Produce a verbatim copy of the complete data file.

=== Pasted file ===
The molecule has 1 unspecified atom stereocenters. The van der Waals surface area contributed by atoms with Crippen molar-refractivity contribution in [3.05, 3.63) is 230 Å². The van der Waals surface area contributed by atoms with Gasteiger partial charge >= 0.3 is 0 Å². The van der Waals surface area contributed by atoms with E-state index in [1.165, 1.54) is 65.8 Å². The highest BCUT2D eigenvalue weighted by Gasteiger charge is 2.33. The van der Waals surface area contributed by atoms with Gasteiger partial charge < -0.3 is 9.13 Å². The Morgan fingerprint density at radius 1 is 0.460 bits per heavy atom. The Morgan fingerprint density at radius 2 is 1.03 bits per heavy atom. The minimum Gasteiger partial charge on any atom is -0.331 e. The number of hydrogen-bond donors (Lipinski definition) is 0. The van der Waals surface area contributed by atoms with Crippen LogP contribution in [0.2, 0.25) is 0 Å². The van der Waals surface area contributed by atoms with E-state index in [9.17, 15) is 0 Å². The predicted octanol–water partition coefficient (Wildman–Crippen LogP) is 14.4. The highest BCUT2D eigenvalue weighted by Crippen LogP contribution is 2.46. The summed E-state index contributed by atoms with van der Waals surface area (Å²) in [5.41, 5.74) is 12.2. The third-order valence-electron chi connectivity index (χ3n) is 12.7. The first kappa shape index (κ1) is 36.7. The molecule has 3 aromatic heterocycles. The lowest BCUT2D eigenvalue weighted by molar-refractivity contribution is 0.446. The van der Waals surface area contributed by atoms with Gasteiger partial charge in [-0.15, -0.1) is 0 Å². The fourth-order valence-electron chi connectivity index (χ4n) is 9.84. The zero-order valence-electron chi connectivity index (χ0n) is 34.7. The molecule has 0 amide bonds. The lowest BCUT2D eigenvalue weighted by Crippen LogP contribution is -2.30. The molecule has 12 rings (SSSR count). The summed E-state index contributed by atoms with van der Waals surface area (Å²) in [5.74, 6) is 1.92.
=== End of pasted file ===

The molecule has 1 unspecified atom stereocenters. The van der Waals surface area contributed by atoms with Crippen molar-refractivity contribution in [3.05, 3.63) is 230 Å². The van der Waals surface area contributed by atoms with Gasteiger partial charge >= 0.3 is 0 Å². The van der Waals surface area contributed by atoms with E-state index in [1.165, 1.54) is 65.8 Å². The highest BCUT2D eigenvalue weighted by Gasteiger charge is 2.33. The van der Waals surface area contributed by atoms with Gasteiger partial charge < -0.3 is 9.13 Å². The Morgan fingerprint density at radius 1 is 0.460 bits per heavy atom. The Morgan fingerprint density at radius 2 is 1.03 bits per heavy atom. The minimum Gasteiger partial charge on any atom is -0.331 e. The number of hydrogen-bond donors (Lipinski definition) is 0. The van der Waals surface area contributed by atoms with Crippen LogP contribution in [0.2, 0.25) is 0 Å². The van der Waals surface area contributed by atoms with E-state index in [9.17, 15) is 0 Å². The predicted octanol–water partition coefficient (Wildman–Crippen LogP) is 14.4. The highest BCUT2D eigenvalue weighted by Crippen LogP contribution is 2.46. The summed E-state index contributed by atoms with van der Waals surface area (Å²) in [5.41, 5.74) is 12.2. The third-order valence-electron chi connectivity index (χ3n) is 12.7. The first kappa shape index (κ1) is 36.7. The molecule has 3 aromatic heterocycles. The lowest BCUT2D eigenvalue weighted by molar-refractivity contribution is 0.446. The van der Waals surface area contributed by atoms with Gasteiger partial charge in [-0.15, -0.1) is 0 Å². The fourth-order valence-electron chi connectivity index (χ4n) is 9.84. The zero-order valence-electron chi connectivity index (χ0n) is 34.7. The molecule has 0 amide bonds. The lowest BCUT2D eigenvalue weighted by Crippen LogP contribution is -2.30. The molecule has 12 rings (SSSR count). The summed E-state index contributed by atoms with van der Waals surface area (Å²) in [5.74, 6) is 1.92.